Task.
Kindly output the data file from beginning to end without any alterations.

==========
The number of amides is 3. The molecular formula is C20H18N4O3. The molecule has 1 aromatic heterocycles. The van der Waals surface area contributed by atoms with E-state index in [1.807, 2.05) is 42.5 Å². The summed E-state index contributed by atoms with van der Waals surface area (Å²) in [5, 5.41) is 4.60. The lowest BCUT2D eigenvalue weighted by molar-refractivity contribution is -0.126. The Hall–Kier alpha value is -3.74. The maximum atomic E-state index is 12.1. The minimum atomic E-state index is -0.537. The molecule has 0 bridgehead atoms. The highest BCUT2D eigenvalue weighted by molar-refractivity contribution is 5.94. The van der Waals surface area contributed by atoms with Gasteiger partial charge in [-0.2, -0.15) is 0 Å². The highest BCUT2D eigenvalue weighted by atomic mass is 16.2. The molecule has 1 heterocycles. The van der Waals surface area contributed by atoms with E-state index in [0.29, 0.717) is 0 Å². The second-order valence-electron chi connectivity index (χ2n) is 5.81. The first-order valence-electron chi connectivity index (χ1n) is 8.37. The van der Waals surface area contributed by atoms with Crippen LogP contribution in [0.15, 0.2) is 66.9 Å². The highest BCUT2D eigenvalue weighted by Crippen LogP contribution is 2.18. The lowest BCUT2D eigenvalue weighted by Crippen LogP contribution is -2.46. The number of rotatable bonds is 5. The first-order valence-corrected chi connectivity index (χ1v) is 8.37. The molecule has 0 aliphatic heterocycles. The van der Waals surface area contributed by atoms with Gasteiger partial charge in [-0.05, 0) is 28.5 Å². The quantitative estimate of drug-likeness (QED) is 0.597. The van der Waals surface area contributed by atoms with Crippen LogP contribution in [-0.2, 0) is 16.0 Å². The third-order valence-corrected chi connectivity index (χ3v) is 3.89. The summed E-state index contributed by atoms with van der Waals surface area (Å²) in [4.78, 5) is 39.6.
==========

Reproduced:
The number of amides is 3. The molecular formula is C20H18N4O3. The molecule has 1 aromatic heterocycles. The van der Waals surface area contributed by atoms with E-state index in [1.807, 2.05) is 42.5 Å². The summed E-state index contributed by atoms with van der Waals surface area (Å²) in [5, 5.41) is 4.60. The lowest BCUT2D eigenvalue weighted by molar-refractivity contribution is -0.126. The Hall–Kier alpha value is -3.74. The maximum atomic E-state index is 12.1. The minimum atomic E-state index is -0.537. The molecule has 0 bridgehead atoms. The highest BCUT2D eigenvalue weighted by molar-refractivity contribution is 5.94. The van der Waals surface area contributed by atoms with Gasteiger partial charge in [-0.2, -0.15) is 0 Å². The highest BCUT2D eigenvalue weighted by atomic mass is 16.2. The molecule has 1 heterocycles. The van der Waals surface area contributed by atoms with E-state index in [0.29, 0.717) is 0 Å². The second-order valence-electron chi connectivity index (χ2n) is 5.81. The first-order valence-electron chi connectivity index (χ1n) is 8.37. The van der Waals surface area contributed by atoms with Crippen LogP contribution in [0.15, 0.2) is 66.9 Å². The highest BCUT2D eigenvalue weighted by Crippen LogP contribution is 2.18. The lowest BCUT2D eigenvalue weighted by Crippen LogP contribution is -2.46. The number of rotatable bonds is 5. The first-order valence-corrected chi connectivity index (χ1v) is 8.37. The molecule has 0 aliphatic heterocycles. The van der Waals surface area contributed by atoms with Gasteiger partial charge in [-0.05, 0) is 28.5 Å². The quantitative estimate of drug-likeness (QED) is 0.597. The van der Waals surface area contributed by atoms with Crippen LogP contribution in [-0.2, 0) is 16.0 Å². The third-order valence-corrected chi connectivity index (χ3v) is 3.89. The summed E-state index contributed by atoms with van der Waals surface area (Å²) in [4.78, 5) is 39.6.